According to Python documentation:

It is not guaranteed that __del__() methods are called for objects that still exist when the interpreter exits.

I know that in older versions of Python cyclic referencing would be one of the examples for this behaviour, however as I understand it, in Python 3 such cycles will successfully be destroyed upon interpreter exit.

I'm wondering what are the cases (as close to exhaustive list as possible) when the interpreter would not destroy an object upon exit.

3 Answers 3


All examples are implementation details - Python does not promise whether or not it will call __del__ for any particular objects on interpreter exit. That said, one of the simplest examples is with daemon threads:

import threading
import time

def target():

class HasADel:
    def __del__(self):

x = HasADel()

threading.Thread(target=target, daemon=True).start()

Here, the daemon thread prevents the HasADel instance from being garbage collected on interpreter shutdown. The daemon thread doesn't actually do anything with that object, but Python can't clean up references the daemon thread owns, and x is reachable from references the daemon thread owns.

  • Thank you for the answer. I understand that my question entirely depends on specific interpreter implementation details, I am just interested in a more or less exhaustive list of the cases when such behavior might present itself. Jan 1, 2023 at 17:52

When the interpreter exits normally, in such ways as the program ending or sys.exit being called, not all objects are guaranteed to be destroyed. There is probably some amount of logic to this, but not very simple logic. After all, the __del__ method is for freeing memory resources, not other resources (like network connections) - that's what __enter__ and __exit__ are for.

Having said that, there are situtations in which __del__ will most certainly not be called. The parallel to this is atexit functions; they are usually run at exit. However:

Note: The functions registered via this module are not called when the program is killed by a signal not handled by Python, when a Python fatal internal error is detected, or when os._exit() is called.

atexit documentation

So, there are situations in which clean-up functions, like __del__, __exit__, and functions registered with atexit will not be called:

  1. The program is killed by a signal not handled by Python - If a program recieves a signal to stop, like SIGINT or SIGQUIT, and it doesn't handle the signal, then it will be stopped.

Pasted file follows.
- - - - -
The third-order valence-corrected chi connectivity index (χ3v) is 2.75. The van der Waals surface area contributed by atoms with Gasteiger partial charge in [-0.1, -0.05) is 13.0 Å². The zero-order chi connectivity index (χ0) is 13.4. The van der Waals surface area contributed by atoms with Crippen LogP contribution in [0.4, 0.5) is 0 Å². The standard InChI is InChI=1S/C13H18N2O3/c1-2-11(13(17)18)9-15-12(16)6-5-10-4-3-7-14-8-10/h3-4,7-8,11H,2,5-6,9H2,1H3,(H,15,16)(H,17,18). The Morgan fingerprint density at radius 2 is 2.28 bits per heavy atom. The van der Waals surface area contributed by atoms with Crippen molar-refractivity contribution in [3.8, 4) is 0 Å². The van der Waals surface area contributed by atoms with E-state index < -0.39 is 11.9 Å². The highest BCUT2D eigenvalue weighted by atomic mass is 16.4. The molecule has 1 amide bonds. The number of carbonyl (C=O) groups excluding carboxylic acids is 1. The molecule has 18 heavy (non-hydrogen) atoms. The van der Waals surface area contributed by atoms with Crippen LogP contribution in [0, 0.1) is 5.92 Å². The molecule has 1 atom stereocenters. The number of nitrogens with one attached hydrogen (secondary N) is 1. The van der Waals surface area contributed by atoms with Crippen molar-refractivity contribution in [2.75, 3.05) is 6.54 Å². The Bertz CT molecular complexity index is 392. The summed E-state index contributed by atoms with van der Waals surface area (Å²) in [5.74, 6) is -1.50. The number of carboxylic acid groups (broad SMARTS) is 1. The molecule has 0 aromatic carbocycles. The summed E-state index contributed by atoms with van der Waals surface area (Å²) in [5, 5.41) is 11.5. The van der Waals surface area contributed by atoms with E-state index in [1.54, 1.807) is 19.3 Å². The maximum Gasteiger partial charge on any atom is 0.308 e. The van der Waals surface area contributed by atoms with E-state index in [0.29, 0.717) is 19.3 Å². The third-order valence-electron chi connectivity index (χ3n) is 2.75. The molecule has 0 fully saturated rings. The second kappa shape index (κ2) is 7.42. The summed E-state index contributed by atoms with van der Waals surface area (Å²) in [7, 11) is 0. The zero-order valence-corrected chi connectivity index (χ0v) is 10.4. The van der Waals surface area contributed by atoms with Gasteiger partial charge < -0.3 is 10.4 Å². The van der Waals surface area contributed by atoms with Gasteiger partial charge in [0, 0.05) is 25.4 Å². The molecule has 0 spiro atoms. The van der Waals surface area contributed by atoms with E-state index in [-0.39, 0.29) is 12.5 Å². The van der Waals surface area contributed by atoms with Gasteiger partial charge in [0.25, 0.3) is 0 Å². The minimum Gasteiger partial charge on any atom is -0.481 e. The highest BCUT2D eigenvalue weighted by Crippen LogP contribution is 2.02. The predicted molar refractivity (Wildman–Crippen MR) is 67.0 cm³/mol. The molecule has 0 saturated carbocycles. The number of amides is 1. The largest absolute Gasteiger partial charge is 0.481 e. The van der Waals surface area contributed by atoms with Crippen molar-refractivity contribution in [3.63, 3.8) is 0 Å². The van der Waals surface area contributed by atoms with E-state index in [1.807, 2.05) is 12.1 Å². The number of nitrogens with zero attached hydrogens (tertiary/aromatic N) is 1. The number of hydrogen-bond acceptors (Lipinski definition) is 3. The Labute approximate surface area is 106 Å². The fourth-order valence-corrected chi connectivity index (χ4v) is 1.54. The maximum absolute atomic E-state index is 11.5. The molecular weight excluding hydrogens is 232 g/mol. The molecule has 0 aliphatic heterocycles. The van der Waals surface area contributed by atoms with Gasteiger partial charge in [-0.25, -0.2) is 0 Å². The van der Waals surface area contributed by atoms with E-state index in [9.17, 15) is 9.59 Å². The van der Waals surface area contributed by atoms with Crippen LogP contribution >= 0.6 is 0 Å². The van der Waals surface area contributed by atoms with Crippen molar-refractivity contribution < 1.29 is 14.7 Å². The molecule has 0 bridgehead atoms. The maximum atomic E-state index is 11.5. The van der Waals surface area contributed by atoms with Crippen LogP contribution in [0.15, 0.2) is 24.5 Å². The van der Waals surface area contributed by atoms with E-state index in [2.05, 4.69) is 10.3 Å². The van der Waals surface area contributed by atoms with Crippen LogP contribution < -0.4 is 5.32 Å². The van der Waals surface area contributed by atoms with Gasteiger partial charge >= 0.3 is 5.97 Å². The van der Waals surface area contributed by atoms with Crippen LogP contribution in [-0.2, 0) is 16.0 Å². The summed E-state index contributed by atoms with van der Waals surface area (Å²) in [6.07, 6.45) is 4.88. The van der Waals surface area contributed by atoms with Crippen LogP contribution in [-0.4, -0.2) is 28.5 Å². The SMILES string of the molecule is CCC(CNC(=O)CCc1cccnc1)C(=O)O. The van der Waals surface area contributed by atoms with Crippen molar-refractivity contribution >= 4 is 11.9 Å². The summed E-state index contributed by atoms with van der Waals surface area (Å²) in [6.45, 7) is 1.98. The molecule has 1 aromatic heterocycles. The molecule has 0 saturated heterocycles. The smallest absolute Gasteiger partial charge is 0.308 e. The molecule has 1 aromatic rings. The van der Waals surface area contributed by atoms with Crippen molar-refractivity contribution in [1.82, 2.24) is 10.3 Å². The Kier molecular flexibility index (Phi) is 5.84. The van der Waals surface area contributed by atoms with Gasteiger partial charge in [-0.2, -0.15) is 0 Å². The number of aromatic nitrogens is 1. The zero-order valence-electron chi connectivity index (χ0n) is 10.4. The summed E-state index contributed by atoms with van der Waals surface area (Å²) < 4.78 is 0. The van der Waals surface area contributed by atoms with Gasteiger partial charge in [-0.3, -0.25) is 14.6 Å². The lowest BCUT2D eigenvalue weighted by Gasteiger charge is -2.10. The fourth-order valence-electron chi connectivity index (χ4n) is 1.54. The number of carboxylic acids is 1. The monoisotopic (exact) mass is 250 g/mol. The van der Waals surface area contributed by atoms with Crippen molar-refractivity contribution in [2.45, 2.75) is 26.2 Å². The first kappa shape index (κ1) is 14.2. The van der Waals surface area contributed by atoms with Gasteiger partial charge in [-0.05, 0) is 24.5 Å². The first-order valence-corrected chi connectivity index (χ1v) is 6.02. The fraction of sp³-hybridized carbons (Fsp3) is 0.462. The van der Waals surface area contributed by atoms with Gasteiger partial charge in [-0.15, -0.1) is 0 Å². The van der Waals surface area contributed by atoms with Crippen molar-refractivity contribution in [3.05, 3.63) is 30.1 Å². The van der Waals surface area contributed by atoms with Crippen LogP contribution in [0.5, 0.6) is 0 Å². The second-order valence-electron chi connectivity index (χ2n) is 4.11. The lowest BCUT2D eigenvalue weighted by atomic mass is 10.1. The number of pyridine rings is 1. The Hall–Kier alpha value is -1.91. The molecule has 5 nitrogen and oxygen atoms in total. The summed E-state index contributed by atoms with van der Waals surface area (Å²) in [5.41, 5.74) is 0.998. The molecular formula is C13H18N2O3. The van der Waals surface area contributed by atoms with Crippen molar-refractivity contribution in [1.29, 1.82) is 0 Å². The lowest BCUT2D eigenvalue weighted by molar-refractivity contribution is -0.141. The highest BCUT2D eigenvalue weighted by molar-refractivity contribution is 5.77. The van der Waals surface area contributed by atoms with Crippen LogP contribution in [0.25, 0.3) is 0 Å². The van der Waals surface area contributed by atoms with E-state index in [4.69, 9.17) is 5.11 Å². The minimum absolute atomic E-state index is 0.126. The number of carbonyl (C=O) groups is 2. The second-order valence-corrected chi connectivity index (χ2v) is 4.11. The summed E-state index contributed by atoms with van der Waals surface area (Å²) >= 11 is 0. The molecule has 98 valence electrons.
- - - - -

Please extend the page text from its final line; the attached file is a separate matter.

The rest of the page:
2. A Python fatal interpreter error occurs.

  3. os._exit() is called - the documentation says:

    Exit the process with status n, without calling cleanup handlers, flushing stdio buffers, etc.

    So it is pretty clear that __del__ should not be called.

In conclusion, the interpreter does not guarantee __del__ being called, but there are situations in which it will definitely not be called.


After comparing the quoted sentence from documentation and your title, I thought you misunderstood what __del__ is and what it does.

You used the word "destroyed", and documentation said __del__ may not get called in some situations... The thing is "all" objects are get deleted after the interpreter's process finishes. __del__ is not a destructor and has nothing to do with the destruction of objects. Even if a memory leakage occurs in a process, operating systems(the ones I know at least: Linux, Windows,...) will eventually reclaim that memory for the process after it finishes. So everything is destroyed/deleted!(here and here)

In normal cases when these objects are about to get destroyed, __del__ (better known as finalizer) gets called in the very last step of destruction. In other cases mentioned by other answers, It doesn't get called.

That's why people say don't count on __del__ method for cleaning vital stuff and instead use a context manager. In some scenarios, __del__ may even revive the object by passing a reference around.

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